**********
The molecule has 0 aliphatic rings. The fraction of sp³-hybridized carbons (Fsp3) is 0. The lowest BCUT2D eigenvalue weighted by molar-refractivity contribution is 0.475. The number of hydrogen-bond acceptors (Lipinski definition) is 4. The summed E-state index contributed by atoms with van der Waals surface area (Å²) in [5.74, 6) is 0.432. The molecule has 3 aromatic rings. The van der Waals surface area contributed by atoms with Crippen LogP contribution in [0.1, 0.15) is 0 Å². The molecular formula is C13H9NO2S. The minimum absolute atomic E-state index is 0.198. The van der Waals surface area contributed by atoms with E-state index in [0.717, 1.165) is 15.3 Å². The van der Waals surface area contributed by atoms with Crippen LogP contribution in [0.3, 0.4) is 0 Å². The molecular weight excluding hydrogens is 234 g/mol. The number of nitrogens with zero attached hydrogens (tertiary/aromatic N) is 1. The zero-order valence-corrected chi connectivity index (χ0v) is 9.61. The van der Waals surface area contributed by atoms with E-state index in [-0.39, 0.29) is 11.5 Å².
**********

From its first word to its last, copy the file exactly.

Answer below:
The molecule has 0 aliphatic rings. The fraction of sp³-hybridized carbons (Fsp3) is 0. The lowest BCUT2D eigenvalue weighted by molar-refractivity contribution is 0.475. The number of hydrogen-bond acceptors (Lipinski definition) is 4. The summed E-state index contributed by atoms with van der Waals surface area (Å²) in [5.74, 6) is 0.432. The molecule has 3 aromatic rings. The van der Waals surface area contributed by atoms with Crippen LogP contribution in [0.1, 0.15) is 0 Å². The molecular formula is C13H9NO2S. The minimum absolute atomic E-state index is 0.198. The van der Waals surface area contributed by atoms with E-state index in [0.717, 1.165) is 15.3 Å². The van der Waals surface area contributed by atoms with Crippen LogP contribution in [0.3, 0.4) is 0 Å². The molecular weight excluding hydrogens is 234 g/mol. The number of nitrogens with zero attached hydrogens (tertiary/aromatic N) is 1. The zero-order valence-corrected chi connectivity index (χ0v) is 9.61. The van der Waals surface area contributed by atoms with E-state index in [-0.39, 0.29) is 11.5 Å².